Between the ages of four and six, my price was a pretzel. Seated comfortably in the front end of a metal shopping cart, mouth full and therefore silent, I ate while Mom hunted for bargains at Caldor.
Years later, I took a life-changing Home Economics class. In addition to the ins and outs of patchwork pillow making and a recipe for something called Quick Energy Pickups – powdered sugar and sweetened peanut butter rolled in chocolate chips – I learned that pretzels could be made at home. Mom and I gave it a shot one weekend. Our pale, misshapen pretzels came out of the oven steamy on their sheets. Underseasoned. Underproofed. Barely cooked through. But we all devoured them like animals.
While it would seem that even a bad pretzel is a good pretzel, this weekend I figured it was time to try again. KitchenAid® just sent me a lovely “Hot Sauce Red” KitchenAid® Artisan® Mini to play with, so I had the perfect excuse. If you read Love, Cake you know that I don’t usually endorse brands or products. But I use KitchenAid® equipment in my home and I love it. The KitchenAid® Artisan® Mini is exciting because it has the same motor as the KitchenAid® Artisan® Stand Mixer but in a smaller package. The size is perfect for a studio kitchen like mine but the motor is strong enough to handle a hearty bread dough. It’s just the combo I need.
I started with a basic white bread dough, enriched with a bit of butter. I let the dough get cozy and double at room temperature for a couple hours, then popped it in the fridge overnight for a second rise. That long second rise develops good yeasty flavor, and cold dough is also easier to portion and shape. A quick dip in a baking soda and brown sugar bath helps give the exterior that beautiful burnished color and quintessential pretzel tang. A lye bath would have been more traditional but rubber gloves and protective eyewear are not things I want to mess with on a lazy Saturday morning.
These fat Stanleys are not only heavenly dipped in mustard, but they’re puffy enough to slice in half and use as rolls. We made a couple of truly sublime egg and cheddar sandwiches. The custardy egg, gooey cheese, and chewy pretzel welded and melded together to create one heavenly textured, richly flavored stack. We both decided that we never needed to eat another egg sandwich again. We had reached the apex of all egg sandwiches ever and we were forever sated and happy. Then Sunday morning rolled around…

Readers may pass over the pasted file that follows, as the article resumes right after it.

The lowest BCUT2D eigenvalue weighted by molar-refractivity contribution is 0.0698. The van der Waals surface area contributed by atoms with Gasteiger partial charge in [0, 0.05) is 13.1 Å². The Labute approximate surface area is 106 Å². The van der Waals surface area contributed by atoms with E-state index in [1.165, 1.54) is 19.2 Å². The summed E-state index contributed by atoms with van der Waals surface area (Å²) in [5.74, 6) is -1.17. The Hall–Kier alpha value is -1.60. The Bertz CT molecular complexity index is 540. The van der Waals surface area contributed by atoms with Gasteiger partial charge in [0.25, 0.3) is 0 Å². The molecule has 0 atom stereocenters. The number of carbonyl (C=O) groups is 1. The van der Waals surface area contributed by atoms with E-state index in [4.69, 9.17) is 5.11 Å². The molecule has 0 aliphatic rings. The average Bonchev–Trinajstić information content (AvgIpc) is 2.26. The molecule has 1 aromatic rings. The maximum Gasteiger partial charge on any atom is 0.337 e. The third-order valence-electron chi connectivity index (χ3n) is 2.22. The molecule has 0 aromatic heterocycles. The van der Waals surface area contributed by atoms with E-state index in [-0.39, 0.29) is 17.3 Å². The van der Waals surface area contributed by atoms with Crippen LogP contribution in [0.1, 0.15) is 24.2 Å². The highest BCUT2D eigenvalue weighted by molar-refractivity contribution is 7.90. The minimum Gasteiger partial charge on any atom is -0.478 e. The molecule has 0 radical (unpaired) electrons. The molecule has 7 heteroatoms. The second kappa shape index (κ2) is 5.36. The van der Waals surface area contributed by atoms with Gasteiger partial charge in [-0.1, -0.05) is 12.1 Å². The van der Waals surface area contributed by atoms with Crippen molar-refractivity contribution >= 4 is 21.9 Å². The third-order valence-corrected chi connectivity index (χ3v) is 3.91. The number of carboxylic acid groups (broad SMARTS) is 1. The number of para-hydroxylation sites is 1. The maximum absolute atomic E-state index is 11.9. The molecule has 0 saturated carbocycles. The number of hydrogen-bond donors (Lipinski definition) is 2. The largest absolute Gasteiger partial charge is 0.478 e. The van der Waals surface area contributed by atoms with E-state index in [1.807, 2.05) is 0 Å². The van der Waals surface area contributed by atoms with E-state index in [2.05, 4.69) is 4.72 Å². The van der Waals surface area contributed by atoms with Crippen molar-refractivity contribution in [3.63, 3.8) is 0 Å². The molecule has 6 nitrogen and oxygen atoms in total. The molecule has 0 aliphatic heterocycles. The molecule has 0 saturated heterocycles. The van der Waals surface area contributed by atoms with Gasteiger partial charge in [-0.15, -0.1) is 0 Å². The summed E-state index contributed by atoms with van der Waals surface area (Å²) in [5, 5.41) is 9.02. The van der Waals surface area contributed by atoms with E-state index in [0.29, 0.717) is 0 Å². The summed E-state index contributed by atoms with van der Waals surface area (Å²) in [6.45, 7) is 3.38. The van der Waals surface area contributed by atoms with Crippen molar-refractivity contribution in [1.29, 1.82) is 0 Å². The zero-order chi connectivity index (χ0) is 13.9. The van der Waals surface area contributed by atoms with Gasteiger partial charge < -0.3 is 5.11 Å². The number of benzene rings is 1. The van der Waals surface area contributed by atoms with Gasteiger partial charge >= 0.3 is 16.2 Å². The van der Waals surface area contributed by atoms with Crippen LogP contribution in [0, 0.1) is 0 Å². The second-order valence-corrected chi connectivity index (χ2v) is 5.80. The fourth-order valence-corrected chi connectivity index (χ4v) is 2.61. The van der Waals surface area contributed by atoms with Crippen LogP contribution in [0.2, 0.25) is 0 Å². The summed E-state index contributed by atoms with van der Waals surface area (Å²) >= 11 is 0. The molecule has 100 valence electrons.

These pretzels were inspired by the recipe that Lina Kulchinsky of Sigmund's Pretzels shared with Martha Stewart. I was working in the Martha Stewart test kitchen the day that my friend Thomas Joseph was making Lina’s pretzels for a cover shoot. I was lucky enough to sample the delicious rejects.
My version has more of a pillowy bite, but I think they’re wonderful - especially with good mustard.
These are really best the day they’re made, but you can freeze any leftovers and reheat them in a low oven or the microwave. Don’t store them at room temperature or the salt will melt and make them soggy.
3 cups (13 1/2 ounces) bread flour
3 tablespoon dark brown sugar
1 package active dry yeast (1/4 ounce)
2 teaspoons coarse salt
3/4 cup warm water
4 tablespoons butter, cut into pieces, at room temperature, plus more for the bowl
8 cups water
1/3 cup baking soda
3 tablespoons dark brown sugar
pretzel salt or flaky sea salt, for sprinkling
1. In the bowl of a stand mixer combine the flour, brown sugar, yeast, and salt and mix with the paddle attachment until well-combined. Switch to the dough hook and with the mixer on low add the water in a steady stream. Continue to mix until a shaggy dough forms, about 3 minutes. Add the butter pieces, a few at a time, and continue to mix the dough until smooth and pliable, 5 to 7 minutes. The dough should be supple and smooth and not too sticky. Remove the dough from the bowl, butter the bowl, and return the dough. Cover with plastic wrap and let stand at room temperature until doubled, 1 to 2 hours. Gently expel the air from the dough, knead it into a ball again, cover with plastic wrap and refrigerate overnight.
2. Line two baking sheets with parchment paper. On a lightly floured surface, cut the dough into 10 equal pieces, about 2 1/2 ounces each. Working with one piece a time, roll out to a 16 to 18 inch length. Form into a pretzel shape by first making a “U”, then twisting the ends around each other, and bringing the ends down to overlap over the bottom. Transfer to the prepared sheets and repeat with the remaining dough. Set shaped pretzels aside to puff for about 25 minutes.
3. Preheat the oven to 425° F on standard or 400°F on convection. Prepare the water bath. Bring 8 cups of water to a simmer in a large pot. (Make sure the water is at least a few inches below the rim of the pan as it will bubble furiously when you add the baking soda.) Add the baking soda and the brown sugar to the water and whisk to combine. Once the bubbles have mostly subsided, carefully add 2 to 3 pretzels to the pot. (I think it’s easiest to put the pretzel into the bowl of a spider or large slotted spoon and lower it into the water.) Cook for about 30 seconds to 1 minute per side then transfer them to the prepared sheets with a slotted spoon or spider. Sprinkle with salt. Repeat with remaining pretzels.
4. Bake the pretzels until puffed and deep golden brown, 15 to 18 minutes. They should feel crisp on the outside when you touch them. Transfer sheets to a rack to cool for a few minutes, if possible.